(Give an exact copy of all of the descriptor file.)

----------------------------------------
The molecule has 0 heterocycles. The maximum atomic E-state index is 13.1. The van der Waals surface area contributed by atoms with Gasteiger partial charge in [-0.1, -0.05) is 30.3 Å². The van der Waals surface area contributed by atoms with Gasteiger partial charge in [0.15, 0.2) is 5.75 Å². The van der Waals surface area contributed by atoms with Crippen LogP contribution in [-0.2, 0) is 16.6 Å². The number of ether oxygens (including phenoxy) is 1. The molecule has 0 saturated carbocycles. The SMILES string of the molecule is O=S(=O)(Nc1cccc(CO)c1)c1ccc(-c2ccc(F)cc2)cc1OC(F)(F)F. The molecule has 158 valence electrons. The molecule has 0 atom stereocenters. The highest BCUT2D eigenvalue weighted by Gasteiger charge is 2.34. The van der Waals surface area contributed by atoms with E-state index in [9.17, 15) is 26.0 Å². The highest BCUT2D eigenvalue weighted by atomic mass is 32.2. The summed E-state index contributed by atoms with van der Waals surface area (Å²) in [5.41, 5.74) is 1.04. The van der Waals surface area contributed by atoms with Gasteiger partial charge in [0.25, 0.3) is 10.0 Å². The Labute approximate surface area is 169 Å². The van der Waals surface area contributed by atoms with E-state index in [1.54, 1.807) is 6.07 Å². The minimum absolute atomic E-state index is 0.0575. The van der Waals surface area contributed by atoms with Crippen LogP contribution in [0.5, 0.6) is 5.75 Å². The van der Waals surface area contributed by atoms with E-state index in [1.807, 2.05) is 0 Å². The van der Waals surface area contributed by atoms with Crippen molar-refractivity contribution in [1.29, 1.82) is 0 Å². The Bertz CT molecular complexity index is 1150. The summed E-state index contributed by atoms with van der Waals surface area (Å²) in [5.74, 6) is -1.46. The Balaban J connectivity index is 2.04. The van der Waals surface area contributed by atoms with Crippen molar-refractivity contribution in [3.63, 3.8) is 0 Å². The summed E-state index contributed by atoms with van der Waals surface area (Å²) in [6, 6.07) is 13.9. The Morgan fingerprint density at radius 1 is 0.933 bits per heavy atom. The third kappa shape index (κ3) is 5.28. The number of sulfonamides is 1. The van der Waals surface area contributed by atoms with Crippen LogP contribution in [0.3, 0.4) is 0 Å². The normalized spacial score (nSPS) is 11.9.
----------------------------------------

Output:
The molecule has 0 heterocycles. The maximum atomic E-state index is 13.1. The van der Waals surface area contributed by atoms with Gasteiger partial charge in [-0.1, -0.05) is 30.3 Å². The van der Waals surface area contributed by atoms with Gasteiger partial charge in [0.15, 0.2) is 5.75 Å². The van der Waals surface area contributed by atoms with Crippen LogP contribution in [-0.2, 0) is 16.6 Å². The number of ether oxygens (including phenoxy) is 1. The molecule has 0 saturated carbocycles. The SMILES string of the molecule is O=S(=O)(Nc1cccc(CO)c1)c1ccc(-c2ccc(F)cc2)cc1OC(F)(F)F. The molecule has 158 valence electrons. The molecule has 0 atom stereocenters. The highest BCUT2D eigenvalue weighted by Gasteiger charge is 2.34. The van der Waals surface area contributed by atoms with E-state index in [9.17, 15) is 26.0 Å². The highest BCUT2D eigenvalue weighted by atomic mass is 32.2. The summed E-state index contributed by atoms with van der Waals surface area (Å²) in [5.41, 5.74) is 1.04. The van der Waals surface area contributed by atoms with Gasteiger partial charge in [0.25, 0.3) is 10.0 Å². The Labute approximate surface area is 169 Å². The van der Waals surface area contributed by atoms with E-state index in [1.54, 1.807) is 6.07 Å². The minimum absolute atomic E-state index is 0.0575. The van der Waals surface area contributed by atoms with Crippen LogP contribution in [0.5, 0.6) is 5.75 Å². The van der Waals surface area contributed by atoms with E-state index in [1.807, 2.05) is 0 Å². The van der Waals surface area contributed by atoms with Crippen molar-refractivity contribution in [1.29, 1.82) is 0 Å². The Bertz CT molecular complexity index is 1150. The summed E-state index contributed by atoms with van der Waals surface area (Å²) in [5.74, 6) is -1.46. The Balaban J connectivity index is 2.04. The van der Waals surface area contributed by atoms with Crippen molar-refractivity contribution in [3.63, 3.8) is 0 Å². The summed E-state index contributed by atoms with van der Waals surface area (Å²) in [6, 6.07) is 13.9. The Morgan fingerprint density at radius 1 is 0.933 bits per heavy atom. The third kappa shape index (κ3) is 5.28. The number of sulfonamides is 1. The van der Waals surface area contributed by atoms with Crippen LogP contribution in [0.3, 0.4) is 0 Å². The normalized spacial score (nSPS) is 11.9.